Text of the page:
A presentation by Lisa Pieraccini
Thursday, February 13 at 6:30pm
Museo Italo Americano, San Francisco
About Lisa Pieraccini
Lisa C. Pieraccini works on the art and archaeology of the first millennium BCE in Italy, with special emphasis on the Etruscans and early Romans. She lived in Italy for many years where she taught and conducted research in Rome and southern Etruria. Her interests include Etruscan craft connectivity, international trade, funerary art and ritual, and issues of identity. Dr. Pieraccini has published a variety of articles and chapters on aspects of Etruscan tomb painting, the Etruscan contextualization of Greek myth, the use, decor, and agency of cylinder stamped ware as well as the reception of Etruscan art from the 17th to 20th century.
Dr. Pieraccini is an elected member of the Istituto di Studi Etruschi ed Italici in Florence. She has co-organized a number of international conferences in the US and Italy. She is author of Around the Hearth: Cylinder Stamped Braziers (2003, L’Erma di Bretschneider), editor of Pithoi Stampigliati: Una Classe Originale di Ceramica Etrusca (2010, L’Erma di Bretschneider), co-editor of the series Cities of the Etruscans (with Nancy de Grummond) published by Texas University Press and consulting editor of the journal Etruscan and Italic Studies. Before joining the History of Art Department, Dr. Pieraccini taught for the Classics Department and Italian Studies at UC Berkeley, Stanford University as well as Temple University in Rome.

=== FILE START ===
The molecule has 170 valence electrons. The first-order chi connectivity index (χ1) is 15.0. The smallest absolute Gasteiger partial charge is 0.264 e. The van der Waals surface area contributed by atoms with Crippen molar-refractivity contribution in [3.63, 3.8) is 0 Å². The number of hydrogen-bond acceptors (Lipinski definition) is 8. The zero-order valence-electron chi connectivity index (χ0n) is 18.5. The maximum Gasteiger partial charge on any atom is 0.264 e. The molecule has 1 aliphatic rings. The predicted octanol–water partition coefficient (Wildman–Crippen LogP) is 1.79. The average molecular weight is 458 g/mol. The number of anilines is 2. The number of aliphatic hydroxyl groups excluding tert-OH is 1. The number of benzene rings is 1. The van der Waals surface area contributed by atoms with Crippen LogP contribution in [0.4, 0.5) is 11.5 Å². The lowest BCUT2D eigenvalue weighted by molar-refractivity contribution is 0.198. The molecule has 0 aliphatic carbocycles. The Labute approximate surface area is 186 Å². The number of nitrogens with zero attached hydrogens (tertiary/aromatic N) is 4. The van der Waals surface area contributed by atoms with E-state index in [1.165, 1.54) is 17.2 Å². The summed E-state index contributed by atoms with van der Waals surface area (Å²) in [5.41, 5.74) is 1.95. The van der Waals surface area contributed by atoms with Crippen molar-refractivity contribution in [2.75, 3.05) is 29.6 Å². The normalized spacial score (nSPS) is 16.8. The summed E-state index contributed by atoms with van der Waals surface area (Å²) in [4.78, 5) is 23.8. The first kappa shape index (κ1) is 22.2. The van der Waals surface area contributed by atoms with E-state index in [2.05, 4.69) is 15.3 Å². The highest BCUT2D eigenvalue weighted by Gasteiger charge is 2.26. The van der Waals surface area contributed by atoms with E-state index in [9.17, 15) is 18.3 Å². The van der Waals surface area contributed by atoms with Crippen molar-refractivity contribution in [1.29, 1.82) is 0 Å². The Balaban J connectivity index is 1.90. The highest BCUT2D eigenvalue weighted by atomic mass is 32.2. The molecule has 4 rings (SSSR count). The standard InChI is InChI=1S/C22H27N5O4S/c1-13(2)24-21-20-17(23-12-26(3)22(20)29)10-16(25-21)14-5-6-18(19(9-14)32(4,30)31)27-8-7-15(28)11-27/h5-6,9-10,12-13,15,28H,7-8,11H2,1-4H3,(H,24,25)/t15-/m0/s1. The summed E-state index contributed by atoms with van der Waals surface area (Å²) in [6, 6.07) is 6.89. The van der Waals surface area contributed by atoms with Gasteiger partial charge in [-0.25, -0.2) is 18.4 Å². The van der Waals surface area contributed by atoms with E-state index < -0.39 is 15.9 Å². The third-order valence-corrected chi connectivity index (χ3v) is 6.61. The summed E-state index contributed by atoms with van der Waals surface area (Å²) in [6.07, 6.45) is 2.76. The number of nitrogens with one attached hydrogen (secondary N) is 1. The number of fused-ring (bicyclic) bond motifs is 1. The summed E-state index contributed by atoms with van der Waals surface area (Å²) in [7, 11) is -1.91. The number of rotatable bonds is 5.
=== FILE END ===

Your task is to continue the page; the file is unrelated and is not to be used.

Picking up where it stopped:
Current projects include a co-edited volume on Material Connections, Artistic Exchange: The Case of Etruria and Anatolia (with Elizabeth Baughan) as well as a comprehensive study of the Etruscan collection at the Phoebe Hearst Museum at UC Berkeley. She is particularly interested in exploring the tomb biographies from the many intact tomb groups in the Hearst. These artifacts, which date from roughly 900 BCE all the way to the 2nd century BCE form an essential component of her UC Berkeley Collegium Grant research. Dr. Pieraccini is currently teaching a new course on this material in the Hearst Museum – shedding light on this understudied collection.
The Museo Italo Americano